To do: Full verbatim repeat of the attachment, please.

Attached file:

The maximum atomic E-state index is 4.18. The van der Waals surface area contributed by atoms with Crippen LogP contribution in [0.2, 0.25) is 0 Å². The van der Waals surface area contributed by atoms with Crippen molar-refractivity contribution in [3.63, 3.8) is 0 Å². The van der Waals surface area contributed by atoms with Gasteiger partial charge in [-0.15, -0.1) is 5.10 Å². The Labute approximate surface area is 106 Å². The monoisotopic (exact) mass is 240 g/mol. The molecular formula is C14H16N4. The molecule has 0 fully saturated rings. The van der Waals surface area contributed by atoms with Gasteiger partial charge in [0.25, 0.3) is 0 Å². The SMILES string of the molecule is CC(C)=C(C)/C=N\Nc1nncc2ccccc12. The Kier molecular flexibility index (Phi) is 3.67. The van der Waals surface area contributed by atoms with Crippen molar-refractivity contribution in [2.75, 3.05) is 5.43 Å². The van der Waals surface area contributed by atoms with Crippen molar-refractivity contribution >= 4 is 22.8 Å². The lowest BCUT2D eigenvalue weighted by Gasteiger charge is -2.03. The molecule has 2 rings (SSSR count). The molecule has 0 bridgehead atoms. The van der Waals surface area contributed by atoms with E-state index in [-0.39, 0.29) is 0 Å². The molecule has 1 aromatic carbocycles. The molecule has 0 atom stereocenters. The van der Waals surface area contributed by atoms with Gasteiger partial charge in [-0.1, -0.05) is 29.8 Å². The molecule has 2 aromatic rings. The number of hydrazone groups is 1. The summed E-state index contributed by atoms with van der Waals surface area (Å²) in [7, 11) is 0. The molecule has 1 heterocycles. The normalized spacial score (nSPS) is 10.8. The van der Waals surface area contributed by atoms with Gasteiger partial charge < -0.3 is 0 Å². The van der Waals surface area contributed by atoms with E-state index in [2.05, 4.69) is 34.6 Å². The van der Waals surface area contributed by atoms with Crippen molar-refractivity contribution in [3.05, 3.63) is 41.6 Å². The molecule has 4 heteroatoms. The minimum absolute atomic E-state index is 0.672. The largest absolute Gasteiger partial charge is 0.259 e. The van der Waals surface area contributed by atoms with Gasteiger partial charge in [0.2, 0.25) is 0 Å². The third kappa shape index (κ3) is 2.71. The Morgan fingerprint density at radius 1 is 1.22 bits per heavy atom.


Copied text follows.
The maximum atomic E-state index is 4.18. The van der Waals surface area contributed by atoms with Crippen LogP contribution in [0.2, 0.25) is 0 Å². The van der Waals surface area contributed by atoms with Crippen molar-refractivity contribution in [3.63, 3.8) is 0 Å². The van der Waals surface area contributed by atoms with Gasteiger partial charge in [-0.15, -0.1) is 5.10 Å². The Labute approximate surface area is 106 Å². The monoisotopic (exact) mass is 240 g/mol. The molecular formula is C14H16N4. The molecule has 0 fully saturated rings. The van der Waals surface area contributed by atoms with Gasteiger partial charge in [0.25, 0.3) is 0 Å². The SMILES string of the molecule is CC(C)=C(C)/C=N\Nc1nncc2ccccc12. The Kier molecular flexibility index (Phi) is 3.67. The van der Waals surface area contributed by atoms with Crippen molar-refractivity contribution in [2.75, 3.05) is 5.43 Å². The van der Waals surface area contributed by atoms with Crippen molar-refractivity contribution >= 4 is 22.8 Å². The lowest BCUT2D eigenvalue weighted by Gasteiger charge is -2.03. The molecule has 2 rings (SSSR count). The molecule has 0 bridgehead atoms. The van der Waals surface area contributed by atoms with E-state index in [-0.39, 0.29) is 0 Å². The molecule has 1 aromatic carbocycles. The molecule has 0 atom stereocenters. The van der Waals surface area contributed by atoms with Gasteiger partial charge in [-0.1, -0.05) is 29.8 Å². The molecule has 2 aromatic rings. The number of hydrazone groups is 1. The summed E-state index contributed by atoms with van der Waals surface area (Å²) in [7, 11) is 0. The molecule has 1 heterocycles. The normalized spacial score (nSPS) is 10.8. The van der Waals surface area contributed by atoms with Gasteiger partial charge < -0.3 is 0 Å². The van der Waals surface area contributed by atoms with E-state index in [2.05, 4.69) is 34.6 Å². The van der Waals surface area contributed by atoms with Crippen molar-refractivity contribution in [3.05, 3.63) is 41.6 Å². The molecule has 4 heteroatoms. The minimum absolute atomic E-state index is 0.672. The largest absolute Gasteiger partial charge is 0.259 e. The van der Waals surface area contributed by atoms with Gasteiger partial charge in [0.2, 0.25) is 0 Å². The third kappa shape index (κ3) is 2.71. The Morgan fingerprint density at radius 1 is 1.22 bits per heavy atom.